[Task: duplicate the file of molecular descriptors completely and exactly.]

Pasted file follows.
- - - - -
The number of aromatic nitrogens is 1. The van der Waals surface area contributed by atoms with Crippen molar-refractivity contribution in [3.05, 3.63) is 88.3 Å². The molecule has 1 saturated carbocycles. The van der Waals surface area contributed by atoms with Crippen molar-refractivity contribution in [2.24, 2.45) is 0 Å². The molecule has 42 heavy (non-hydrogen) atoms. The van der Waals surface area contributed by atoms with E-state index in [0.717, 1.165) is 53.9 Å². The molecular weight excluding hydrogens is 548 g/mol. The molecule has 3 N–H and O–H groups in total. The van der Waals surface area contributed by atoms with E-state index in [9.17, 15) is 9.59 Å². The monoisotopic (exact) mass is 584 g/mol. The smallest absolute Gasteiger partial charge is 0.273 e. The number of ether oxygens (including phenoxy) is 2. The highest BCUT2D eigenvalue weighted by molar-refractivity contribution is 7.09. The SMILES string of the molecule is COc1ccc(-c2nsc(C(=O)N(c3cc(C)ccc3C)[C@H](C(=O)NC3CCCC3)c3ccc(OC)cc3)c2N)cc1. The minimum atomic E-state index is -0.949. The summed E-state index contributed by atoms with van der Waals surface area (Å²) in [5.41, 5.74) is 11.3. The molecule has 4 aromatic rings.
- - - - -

The number of aromatic nitrogens is 1. The van der Waals surface area contributed by atoms with Crippen molar-refractivity contribution in [3.05, 3.63) is 88.3 Å². The molecule has 1 saturated carbocycles. The van der Waals surface area contributed by atoms with Crippen molar-refractivity contribution in [2.24, 2.45) is 0 Å². The molecule has 42 heavy (non-hydrogen) atoms. The van der Waals surface area contributed by atoms with E-state index in [0.717, 1.165) is 53.9 Å². The molecular weight excluding hydrogens is 548 g/mol. The molecule has 3 N–H and O–H groups in total. The van der Waals surface area contributed by atoms with E-state index in [9.17, 15) is 9.59 Å². The monoisotopic (exact) mass is 584 g/mol. The smallest absolute Gasteiger partial charge is 0.273 e. The number of ether oxygens (including phenoxy) is 2. The highest BCUT2D eigenvalue weighted by molar-refractivity contribution is 7.09. The SMILES string of the molecule is COc1ccc(-c2nsc(C(=O)N(c3cc(C)ccc3C)[C@H](C(=O)NC3CCCC3)c3ccc(OC)cc3)c2N)cc1. The minimum atomic E-state index is -0.949. The summed E-state index contributed by atoms with van der Waals surface area (Å²) in [5.41, 5.74) is 11.3. The molecule has 4 aromatic rings.